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AASHTO — Geometric Design of Highways and Streets (2001 "Green Book") Chapter 4 - Cross Sectional Elements - Lane Widths pp 315-316
LANE WIDTHS
The lane width of a roadway greatly influences the safety and comfort of driving. Lane
widths of 2.7 to 3.6 m [9 to 12 ft] are generally used, with a 3.6-m [12-ft] lane predominant on
most high-type highways. The extra cost of providing a 3.6-m [12-ft] lane width, over the cost of
providing a 3.0-m [10-ft] lane width is offset to some extent by a reduction in cost of shoulder
maintenance and a reduction in surface maintenance due to lessened wheel concentrations at the
pavement edges. The wider 3.6-m [12-ft] lane provides desirable clearances between large
commercial vehicles traveling in opposite directions on two-lane, two-way rural highways when
high traffic volumes and particularly high percentages of commercial vehicles are expected.
Lane widths also affect highway level of service. Narrow lanes force drivers to operate their
vehicles closer to each other laterally than they would normally desire. Restricted clearances have
much the same effect. In a capacity sense the effective width of traveled way is reduced when
adjacent obstructions such as retaining walls, bridge trusses or headwalls, and parked cars restrict
the lateral clearance. Further information on the effect of lane width on capacity and level of
service is presented in the Highway Capacity Manual (HCM) (4). In addition to the capacity
effect, the resultant erratic operation has an undesirable effect on driver comfort and crash rates.
Where unequal -width lanes are used, locating the wider lane on the outside (right) provides
more space for large vehicles that usually occupy that lane, provides more space for bicycles, and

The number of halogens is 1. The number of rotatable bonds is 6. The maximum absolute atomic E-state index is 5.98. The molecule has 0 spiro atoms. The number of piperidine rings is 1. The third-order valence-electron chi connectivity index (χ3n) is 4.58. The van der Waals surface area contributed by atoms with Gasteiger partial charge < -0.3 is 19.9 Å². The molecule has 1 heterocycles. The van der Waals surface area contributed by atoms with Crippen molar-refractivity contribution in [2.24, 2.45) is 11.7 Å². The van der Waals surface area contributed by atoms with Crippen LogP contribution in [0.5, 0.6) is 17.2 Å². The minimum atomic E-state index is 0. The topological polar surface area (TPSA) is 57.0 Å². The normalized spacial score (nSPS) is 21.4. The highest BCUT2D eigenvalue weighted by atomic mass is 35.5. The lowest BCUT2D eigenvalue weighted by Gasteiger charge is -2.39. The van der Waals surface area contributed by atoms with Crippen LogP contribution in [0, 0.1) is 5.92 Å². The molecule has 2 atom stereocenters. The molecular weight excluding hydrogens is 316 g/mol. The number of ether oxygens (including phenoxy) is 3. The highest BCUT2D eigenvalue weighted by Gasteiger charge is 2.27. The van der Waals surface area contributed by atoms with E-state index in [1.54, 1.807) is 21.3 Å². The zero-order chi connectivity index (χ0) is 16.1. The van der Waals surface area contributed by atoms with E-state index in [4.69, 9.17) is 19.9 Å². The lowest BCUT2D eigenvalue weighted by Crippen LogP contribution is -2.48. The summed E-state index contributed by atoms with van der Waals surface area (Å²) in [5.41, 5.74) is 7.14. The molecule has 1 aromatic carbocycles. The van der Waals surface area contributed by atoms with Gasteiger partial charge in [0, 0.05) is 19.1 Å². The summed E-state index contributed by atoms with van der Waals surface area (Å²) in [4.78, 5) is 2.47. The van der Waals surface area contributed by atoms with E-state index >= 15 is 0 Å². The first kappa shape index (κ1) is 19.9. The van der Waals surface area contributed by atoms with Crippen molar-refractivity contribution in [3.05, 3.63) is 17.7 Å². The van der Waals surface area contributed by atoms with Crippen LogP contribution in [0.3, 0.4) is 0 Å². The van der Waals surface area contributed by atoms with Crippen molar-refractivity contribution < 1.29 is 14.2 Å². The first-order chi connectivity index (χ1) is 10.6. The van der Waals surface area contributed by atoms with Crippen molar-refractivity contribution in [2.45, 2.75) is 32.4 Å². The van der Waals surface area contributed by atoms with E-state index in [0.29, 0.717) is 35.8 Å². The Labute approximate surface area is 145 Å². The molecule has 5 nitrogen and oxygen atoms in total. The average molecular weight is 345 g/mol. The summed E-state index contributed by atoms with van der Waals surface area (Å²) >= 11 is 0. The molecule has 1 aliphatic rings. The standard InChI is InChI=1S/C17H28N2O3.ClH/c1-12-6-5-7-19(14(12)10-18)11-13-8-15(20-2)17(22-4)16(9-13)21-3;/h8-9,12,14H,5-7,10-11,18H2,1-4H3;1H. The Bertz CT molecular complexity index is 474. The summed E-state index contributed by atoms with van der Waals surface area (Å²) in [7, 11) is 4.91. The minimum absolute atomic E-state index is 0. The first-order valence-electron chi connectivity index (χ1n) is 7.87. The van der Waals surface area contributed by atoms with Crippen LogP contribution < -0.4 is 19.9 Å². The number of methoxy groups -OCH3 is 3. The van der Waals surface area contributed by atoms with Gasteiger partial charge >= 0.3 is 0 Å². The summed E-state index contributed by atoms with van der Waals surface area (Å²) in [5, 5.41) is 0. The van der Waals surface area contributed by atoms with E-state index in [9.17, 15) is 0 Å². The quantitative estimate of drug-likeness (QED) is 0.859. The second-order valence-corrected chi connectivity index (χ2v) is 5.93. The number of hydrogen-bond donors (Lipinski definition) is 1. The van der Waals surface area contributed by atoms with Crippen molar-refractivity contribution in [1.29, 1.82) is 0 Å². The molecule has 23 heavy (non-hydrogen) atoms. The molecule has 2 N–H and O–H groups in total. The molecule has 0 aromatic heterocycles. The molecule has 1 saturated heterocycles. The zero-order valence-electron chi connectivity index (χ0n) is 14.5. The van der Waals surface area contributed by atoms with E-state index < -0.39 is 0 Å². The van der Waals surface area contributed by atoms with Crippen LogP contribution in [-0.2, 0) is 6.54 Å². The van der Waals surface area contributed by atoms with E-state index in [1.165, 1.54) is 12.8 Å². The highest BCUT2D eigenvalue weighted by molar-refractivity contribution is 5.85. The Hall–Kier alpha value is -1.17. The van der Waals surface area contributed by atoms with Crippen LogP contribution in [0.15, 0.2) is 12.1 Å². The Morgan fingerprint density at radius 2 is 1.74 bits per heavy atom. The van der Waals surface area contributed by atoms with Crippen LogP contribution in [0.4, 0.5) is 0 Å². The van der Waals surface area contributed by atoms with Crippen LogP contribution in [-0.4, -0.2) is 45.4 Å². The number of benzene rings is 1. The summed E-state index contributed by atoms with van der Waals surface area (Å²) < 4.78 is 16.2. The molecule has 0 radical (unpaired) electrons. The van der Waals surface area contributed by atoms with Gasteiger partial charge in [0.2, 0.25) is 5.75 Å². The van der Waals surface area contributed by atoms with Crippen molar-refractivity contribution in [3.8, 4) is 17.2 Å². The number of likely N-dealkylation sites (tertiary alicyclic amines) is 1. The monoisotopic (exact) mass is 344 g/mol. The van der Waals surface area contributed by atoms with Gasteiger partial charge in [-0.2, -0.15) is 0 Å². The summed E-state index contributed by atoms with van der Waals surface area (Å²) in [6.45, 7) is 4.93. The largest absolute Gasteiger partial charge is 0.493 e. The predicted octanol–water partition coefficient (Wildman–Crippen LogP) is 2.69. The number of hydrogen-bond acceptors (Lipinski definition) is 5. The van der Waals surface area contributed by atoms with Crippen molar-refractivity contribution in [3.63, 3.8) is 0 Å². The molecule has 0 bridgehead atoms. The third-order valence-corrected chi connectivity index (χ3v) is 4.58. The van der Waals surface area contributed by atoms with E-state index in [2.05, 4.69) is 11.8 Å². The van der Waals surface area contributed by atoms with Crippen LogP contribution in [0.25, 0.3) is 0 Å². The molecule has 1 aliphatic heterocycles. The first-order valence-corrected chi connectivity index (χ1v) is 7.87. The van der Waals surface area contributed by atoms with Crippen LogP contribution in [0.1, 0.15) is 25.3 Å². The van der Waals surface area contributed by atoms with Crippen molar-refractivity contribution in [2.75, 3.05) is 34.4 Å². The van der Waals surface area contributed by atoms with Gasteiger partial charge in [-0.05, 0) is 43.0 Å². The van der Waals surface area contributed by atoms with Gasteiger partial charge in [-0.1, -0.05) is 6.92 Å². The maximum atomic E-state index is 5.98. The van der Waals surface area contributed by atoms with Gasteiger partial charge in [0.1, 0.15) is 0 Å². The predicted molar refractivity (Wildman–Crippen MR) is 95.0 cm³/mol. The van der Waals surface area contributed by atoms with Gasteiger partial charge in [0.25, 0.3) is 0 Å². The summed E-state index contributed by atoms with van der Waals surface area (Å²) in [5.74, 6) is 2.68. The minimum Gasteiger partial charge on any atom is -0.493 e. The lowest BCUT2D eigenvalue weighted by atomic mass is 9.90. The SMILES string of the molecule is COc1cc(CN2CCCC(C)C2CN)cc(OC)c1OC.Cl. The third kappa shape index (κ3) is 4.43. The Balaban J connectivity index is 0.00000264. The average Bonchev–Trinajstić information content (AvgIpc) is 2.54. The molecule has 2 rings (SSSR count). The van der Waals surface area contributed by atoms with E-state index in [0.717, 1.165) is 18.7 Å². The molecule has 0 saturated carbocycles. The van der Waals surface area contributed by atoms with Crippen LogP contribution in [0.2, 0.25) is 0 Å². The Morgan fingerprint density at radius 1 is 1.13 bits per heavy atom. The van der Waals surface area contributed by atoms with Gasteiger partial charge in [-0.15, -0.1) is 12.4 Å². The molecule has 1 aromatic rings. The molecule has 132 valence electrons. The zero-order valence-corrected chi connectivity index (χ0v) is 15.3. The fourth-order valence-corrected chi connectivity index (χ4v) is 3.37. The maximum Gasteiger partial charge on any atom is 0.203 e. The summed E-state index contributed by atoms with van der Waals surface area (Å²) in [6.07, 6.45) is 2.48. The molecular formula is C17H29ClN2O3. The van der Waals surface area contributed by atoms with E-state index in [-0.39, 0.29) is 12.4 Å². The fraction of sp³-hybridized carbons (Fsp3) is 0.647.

allows drivers to keep their vehicles at a greater distance from the right edge. Where a curb is
used adjacent to only one edge, the wider lane should be placed adjacent to that curb. The basic
design decision is the total roadway width, while the placement of stripes actually determines the
lane widths.
Although lane widths of 3.6 m [12 ft] are desirable on both rural and urban facilities, there
are circumstances where lanes less than 3.6 m [12 ft] wide should be used. In urban areas where
pedestrian crossings, right-of-way, or existing development become stringent controls, the use of
3.3-m [11-ft] lanes is acceptable. Lanes 3.0 m [10 ft] wide are acceptable on low-speed facilities,
and lanes 2.7 m [9 ft] wide are appropriate on low-volume roads in rural and residential areas. For
further information, see NCHRP Report 362, Roadway Widths for Low-Traffic Volume Roads (5).
In some instances, on multilane facilities in urban areas, narrower inside lanes may be utilized to
permit wider outside lanes for bicycle use. In this situation, 3.0-m to 3.3-m [10- to 1 1-ft] lanes are
common on inside lanes with 3.6-m to 3.9-m [12- to 13-ft] lanes utilized on outside lanes.
Auxiliary lanes at intersections and interchanges often help to facilitate traffic movements.
Such added lanes should be as wide as the through-traffic lanes but not less than 3.0 m [10 ft].
Where continuous two-way left-turn lanes are provided, a lane width of 3.0 m to 4.8 m [10 to
16 ft] provides the optimum design.
It may not be cost-effective to design the lane and shoulder widths of local and collector
roads and streets that carry less than 400 vehicles per day using the same criteria applicable to
higher volume roads or to make extensive operational and safety improvements to such very low-
volume roads. AASHTO is currently evaluating alternative design criteria for local and collector
roads and streets that carry less than 400 vehicles per day based on a safety risk assessment.
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